It’s almost inevitable that you'll have to work with difficult people at some point in your career. These individuals can be challenging to collaborate with, test your patience, and sometimes make your professional life more stressful and complicated.
Despite the frustration, try to understand that working with difficult people can actually be an opportunity for personal growth. This week, we’ll explore strategies and tips for how to work with difficult people.
I know it can be hard to find empathy for someone who’s making your life more difficult, but trying to understand their perspective, motivations, and challenges can really make a difference. Get curious about your colleagues! Ask them questions not only about things relating to work, but also about who they are as a person. We never know what someone else might be going through – maybe a divorce, a family member’s (or their own) serious illness, or the loss of a loved one. Or maybe they just have a different style of communication than you’re used to. Empathy can be a powerful tool for defusing tense situations and building bridges with people you find hard to work with. Put yourself in their shoes and consider what might be causing their behavior.
Stay Calm and Professional
When you’re dealing with challenging coworkers, it's crucial to maintain your professionalism. Don’t lash out in anger and say something you may end up regretting. Try to stay calm and avoid getting drawn into emotional arguments or power struggles. Take a deep breath and pause, if necessary, then respond thoughtfully rather than reactively. If you react emotionally you could end up escalating the conflict. Instead, focus on the task at hand and stick to the facts. Keep your tone respectful and use assertive communication to express your concerns or disagreements.
Practice Effective Communication
Effective communication is key when dealing with difficult people. Clear, open, and honest communication can help resolve misunderstandings and prevent conflicts from escalating. Actively listen to what the other person is saying, ask clarifying questions, and provide constructive feedback when necessary. Be prepared to compromise and find common ground. Also, make sure to treat the person with respect, no matter what your personal feelings about them are. If nothing else, you’ll know that you did the right thing, even if they don’t respond in kind.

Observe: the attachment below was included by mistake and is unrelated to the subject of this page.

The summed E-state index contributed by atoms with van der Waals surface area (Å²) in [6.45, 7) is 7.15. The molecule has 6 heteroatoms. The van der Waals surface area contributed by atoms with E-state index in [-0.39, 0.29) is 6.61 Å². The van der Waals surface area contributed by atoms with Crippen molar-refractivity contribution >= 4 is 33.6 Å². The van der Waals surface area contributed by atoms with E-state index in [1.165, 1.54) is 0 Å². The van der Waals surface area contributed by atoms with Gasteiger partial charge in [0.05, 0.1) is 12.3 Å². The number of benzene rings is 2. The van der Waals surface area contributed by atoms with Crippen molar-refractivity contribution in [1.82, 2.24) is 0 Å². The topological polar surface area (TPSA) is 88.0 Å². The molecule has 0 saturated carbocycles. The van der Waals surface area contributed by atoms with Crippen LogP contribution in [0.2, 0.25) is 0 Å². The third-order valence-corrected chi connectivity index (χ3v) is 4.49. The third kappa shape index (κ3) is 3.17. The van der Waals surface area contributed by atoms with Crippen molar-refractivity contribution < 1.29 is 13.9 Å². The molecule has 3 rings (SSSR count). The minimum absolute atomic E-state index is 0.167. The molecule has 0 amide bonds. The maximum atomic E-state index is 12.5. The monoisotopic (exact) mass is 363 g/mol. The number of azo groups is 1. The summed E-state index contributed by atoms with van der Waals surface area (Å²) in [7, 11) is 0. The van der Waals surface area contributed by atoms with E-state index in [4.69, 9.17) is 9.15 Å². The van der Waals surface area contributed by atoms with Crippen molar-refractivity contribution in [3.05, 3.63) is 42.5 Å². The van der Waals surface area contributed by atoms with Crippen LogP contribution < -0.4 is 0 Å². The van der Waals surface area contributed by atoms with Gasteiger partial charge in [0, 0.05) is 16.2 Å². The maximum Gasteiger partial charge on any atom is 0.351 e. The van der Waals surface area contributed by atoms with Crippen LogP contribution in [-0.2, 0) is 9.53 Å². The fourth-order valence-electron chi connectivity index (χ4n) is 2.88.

Getting Work Done When Working With Difficult People
Being respectful and professional doesn’t mean you have to let someone be disrespectful to you. Setting boundaries is essential when working with difficult people.
If someone has treated you with disrespect at work, speak with them to clearly define what behaviors are acceptable and unacceptable in your interactions. Communicate your boundaries calmly but assertively, and then enforce them if the behavior occurs again. This can help establish a more respectful and cooperative working relationship. But if the bad behavior continues, you might need to take further action.
Focus on Solutions, Not Problems
We can’t control other people’s behavior so focus on what you can control. Try avoiding this person whenever possible. If you can accomplish your work goals by collaborating with other colleagues, then do it. If you must attend the same meetings, plan your arrival so you can sit as far away as possible from them. If your job requires that you work directly with this person, try doing as much as possible through email and text messages to avoid personal interactions. That will give you time to calm down and react thoughtfully if they say something that upsets you. Also, you’ll have written documentation of your communications if there’s any confusion or conflict down the road.
Seek Mediation or Support
If conflicts persist and become unmanageable, you might need to seek mediation or support from a supervisor or Human Resources.
Mediation can provide a neutral third party to help facilitate communication and find resolutions. Be prepared to explain the behavior and how it’s impacting you and your work. If possible, provide evidence of the behaviors you have experienced; this might include emails, text messages, or other colleagues who witnessed the behavior.
Reflect and Learn
After working with difficult people, take time to reflect on the experience. What did you learn about yourself and your communication style? What strategies were effective, and which ones need improvement? Is there anything you could have done better or differently that would have made a difference? Every challenging situation is an opportunity for personal and professional growth.
Working with difficult people is an unfortunate part of professional life, but it doesn't have to be a source of constant frustration. By developing empathy, maintaining professionalism, communicating effectively, and setting boundaries, you can navigate these challenges effectively and even learn from them. Dealing with difficult people teaches us valuable lessons about patience, adaptability, and conflict resolution. Learning how to handle working with difficult people helps us grow personally and professionally.
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